Why did Socrates claim not to know, when he talked with an Athenian? For a simple reason: because you cannot know in advance the opinion (doxa) of an individual unless you discuss with him humbly, because everyone has his or her own peculiar worldview, and can never be equalled to others, as if he or she were a photocopy of somebody else. Every human being is unique and until the end of the world there will always be different opinions stemming from each person’s experience. This is the extraordinary plurality of human beings, which needs to be approached with curiousity and without prejudice. You cannot in fact make friends with somebody different from us, unless you show, first of all, a sincere will to know him or her in depth.
This is the spark of friendship and any possible relationship with the other.
At this point Socrates, without ever expressing his opinion, started asking his incessant questions, because he wanted his interlocutor to question the truth of his own statements by himself. Hence the man, goaded by the philosopher, would be able to “deliver” more truthful an opinion, provided he was able to challenge his own set ideas.
And how could he reach this ripening?
Socrates’ alchemy was his success in compelling his interlocutor to see the world from different angles and a new perspective that stemmed from the appraisal of the others’ opinions. This way the individual’s subjectivity, without losing his uniqueness, would have to be put in relation with the others’ own world, thus reaching more universal a dimension.
By this methodology, called the art of maieutics, Socrates set the role of philosophers in the Greek society, then crossed by an agonal spirit where everybody was against everybody else, and by the seed of envy and contraposition, which led to the destruction of the Polis and to the divisions among the states of the Peloponnese. The great bet was the creation of a common world that would overcome the clashing egos and the rivalries through a process of moral growth of people.
This is Hannah Arendt’s Socrates, presented to us in a lesson of 1954, published in Italy for the first time by Cortina Editore, curated by Ilaria Possenti, with two beautiful essays by Adriana Cavarero and Simona Forti.
This peculiar reading of the Greek philosopher is key in the whole following thought by Hannah Arendt, who used that to explain the inner mechanism of our conscience.
When we think, it is as if we had a Socrates inside us who urged us on challenging our own set views.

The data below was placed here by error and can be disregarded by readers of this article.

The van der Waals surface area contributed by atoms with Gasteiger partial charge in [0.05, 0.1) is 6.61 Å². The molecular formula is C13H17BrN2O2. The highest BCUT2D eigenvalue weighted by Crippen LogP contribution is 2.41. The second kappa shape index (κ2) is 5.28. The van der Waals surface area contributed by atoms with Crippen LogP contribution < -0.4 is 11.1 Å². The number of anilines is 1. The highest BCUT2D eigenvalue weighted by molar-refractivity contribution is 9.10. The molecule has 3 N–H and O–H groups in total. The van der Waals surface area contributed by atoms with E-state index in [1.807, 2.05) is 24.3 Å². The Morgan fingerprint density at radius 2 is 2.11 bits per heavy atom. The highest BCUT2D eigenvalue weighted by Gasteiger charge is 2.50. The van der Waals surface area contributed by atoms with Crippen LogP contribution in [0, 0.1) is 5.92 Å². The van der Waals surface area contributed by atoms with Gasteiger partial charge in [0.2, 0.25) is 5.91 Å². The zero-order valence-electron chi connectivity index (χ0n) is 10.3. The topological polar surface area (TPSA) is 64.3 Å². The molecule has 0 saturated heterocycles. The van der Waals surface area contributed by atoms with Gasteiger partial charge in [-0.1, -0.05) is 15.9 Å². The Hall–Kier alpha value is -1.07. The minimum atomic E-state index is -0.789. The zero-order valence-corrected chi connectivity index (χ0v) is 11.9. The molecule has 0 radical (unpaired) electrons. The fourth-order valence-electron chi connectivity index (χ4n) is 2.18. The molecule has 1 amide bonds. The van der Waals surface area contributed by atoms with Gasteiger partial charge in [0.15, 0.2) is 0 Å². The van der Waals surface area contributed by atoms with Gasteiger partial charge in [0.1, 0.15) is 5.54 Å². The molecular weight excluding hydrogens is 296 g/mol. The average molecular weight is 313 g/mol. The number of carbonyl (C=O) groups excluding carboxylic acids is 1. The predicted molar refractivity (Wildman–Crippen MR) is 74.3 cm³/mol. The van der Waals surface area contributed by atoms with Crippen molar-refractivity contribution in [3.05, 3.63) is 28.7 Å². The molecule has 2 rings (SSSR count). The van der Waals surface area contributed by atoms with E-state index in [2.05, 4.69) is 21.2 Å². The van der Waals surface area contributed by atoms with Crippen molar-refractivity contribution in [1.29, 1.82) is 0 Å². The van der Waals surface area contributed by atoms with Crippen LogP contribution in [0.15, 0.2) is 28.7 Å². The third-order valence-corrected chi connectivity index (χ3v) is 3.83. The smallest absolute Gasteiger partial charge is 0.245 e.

The starting point, as the inscription in the temple of Apollo in Delphi suggests, is the know thyself.
“Only if I know what appears to me and me only, and thus remains tied to my concrete experience, Arendt argues, I can know the truth. An absolute truth, the kind of truth which would always be the same for everybody and would remain loose and independent from people’s experience, cannot exist for mortals”.
And yet we notice the other voices inside us in our solitude, too. There is no such thing as a singular ego.
Human plurality is thus manifested also in our thought, because we represent the others in our inner dialogue. This is why we are only going to be greatly deceived if we imagine we can remain alone with ourselves, separate from the rest of the world.
This is the dynamics of our conscience. When we feel that our ego is in contradiction with the presence of the others we feel a sense of unease. We need to regain harmony inside us.
It is thus the dimension of plurality that saves us, someting that Kant, whom Arendt refers to in her theory of judgement, defines as an inclination towards an enlarged mentality.
So how to perform good deeds in a secular world, without a God judging us and without a recognition from society? How to do good anonymously, only for the sake of doing it without anybody to tell us “thank you”?
“Socrates’ answer, the philosopher suggests, is part of a suggestion to disciples: “Be as you would like to appear to others”, so appear before yourself as you would like to if the others saw you. Even when you are alone, you are not completely; you yourself can and must be the witness to your reality.. The reason why you must not kill, even when nobody can see you, is that it would be impossible for you to live with a killer; and that it is impossible for you to want to live with a killer; and that instead, by committing a murder, you will hand yourself forever to the company of a murderer.”
The reflections of the German, Jewish and cosmopolitan philosopher are very topical in a context in which, from the Middle East to our very Europe, diversity is not considered as a value and the people who want to advance the one truth of their religion, nation or simply their tiny ego. Arendt has taught us, instead, that building together our plurality can help us build a common horizon and a common world. And it is the best way to enjoy life, because “humans, and not only Man live in the world and inhabit the earth and no one is ever the same as another who lived, is living or will live.”